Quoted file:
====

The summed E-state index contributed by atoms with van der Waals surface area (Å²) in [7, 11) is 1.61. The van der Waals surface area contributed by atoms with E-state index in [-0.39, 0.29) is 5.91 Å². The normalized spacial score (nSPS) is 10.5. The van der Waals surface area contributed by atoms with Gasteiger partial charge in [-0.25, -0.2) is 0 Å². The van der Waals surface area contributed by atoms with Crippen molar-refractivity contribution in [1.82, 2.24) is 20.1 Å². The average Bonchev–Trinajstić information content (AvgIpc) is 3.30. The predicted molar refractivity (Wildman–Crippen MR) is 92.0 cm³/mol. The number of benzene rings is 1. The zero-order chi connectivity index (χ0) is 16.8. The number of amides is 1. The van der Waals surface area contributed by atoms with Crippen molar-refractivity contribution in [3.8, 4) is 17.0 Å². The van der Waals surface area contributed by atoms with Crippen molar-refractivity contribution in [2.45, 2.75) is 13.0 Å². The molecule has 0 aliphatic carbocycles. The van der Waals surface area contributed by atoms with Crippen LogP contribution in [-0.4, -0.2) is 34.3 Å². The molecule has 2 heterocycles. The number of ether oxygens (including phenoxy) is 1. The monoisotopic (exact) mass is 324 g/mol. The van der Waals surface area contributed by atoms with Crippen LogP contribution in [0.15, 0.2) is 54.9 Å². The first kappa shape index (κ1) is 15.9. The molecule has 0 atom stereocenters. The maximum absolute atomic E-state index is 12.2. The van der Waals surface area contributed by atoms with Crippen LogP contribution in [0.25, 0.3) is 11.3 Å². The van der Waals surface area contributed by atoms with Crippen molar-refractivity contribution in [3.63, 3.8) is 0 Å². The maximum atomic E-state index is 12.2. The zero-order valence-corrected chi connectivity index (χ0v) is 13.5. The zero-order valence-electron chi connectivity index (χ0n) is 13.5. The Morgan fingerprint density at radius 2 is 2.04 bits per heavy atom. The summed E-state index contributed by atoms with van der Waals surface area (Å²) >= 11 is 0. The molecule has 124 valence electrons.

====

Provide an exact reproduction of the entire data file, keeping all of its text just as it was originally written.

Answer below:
The summed E-state index contributed by atoms with van der Waals surface area (Å²) in [7, 11) is 1.61. The van der Waals surface area contributed by atoms with E-state index in [-0.39, 0.29) is 5.91 Å². The normalized spacial score (nSPS) is 10.5. The van der Waals surface area contributed by atoms with Gasteiger partial charge in [-0.25, -0.2) is 0 Å². The van der Waals surface area contributed by atoms with Crippen molar-refractivity contribution in [1.82, 2.24) is 20.1 Å². The average Bonchev–Trinajstić information content (AvgIpc) is 3.30. The predicted molar refractivity (Wildman–Crippen MR) is 92.0 cm³/mol. The number of benzene rings is 1. The zero-order chi connectivity index (χ0) is 16.8. The number of amides is 1. The van der Waals surface area contributed by atoms with Crippen molar-refractivity contribution in [3.8, 4) is 17.0 Å². The van der Waals surface area contributed by atoms with Crippen molar-refractivity contribution in [2.45, 2.75) is 13.0 Å². The molecule has 0 aliphatic carbocycles. The van der Waals surface area contributed by atoms with Crippen LogP contribution in [-0.4, -0.2) is 34.3 Å². The molecule has 2 heterocycles. The number of ether oxygens (including phenoxy) is 1. The monoisotopic (exact) mass is 324 g/mol. The van der Waals surface area contributed by atoms with Crippen LogP contribution in [0.15, 0.2) is 54.9 Å². The first kappa shape index (κ1) is 15.9. The molecule has 0 atom stereocenters. The maximum absolute atomic E-state index is 12.2. The van der Waals surface area contributed by atoms with Crippen LogP contribution in [0.25, 0.3) is 11.3 Å². The van der Waals surface area contributed by atoms with Crippen molar-refractivity contribution in [3.63, 3.8) is 0 Å². The maximum atomic E-state index is 12.2. The zero-order valence-corrected chi connectivity index (χ0v) is 13.5. The zero-order valence-electron chi connectivity index (χ0n) is 13.5. The Morgan fingerprint density at radius 2 is 2.04 bits per heavy atom. The summed E-state index contributed by atoms with van der Waals surface area (Å²) >= 11 is 0. The molecule has 124 valence electrons.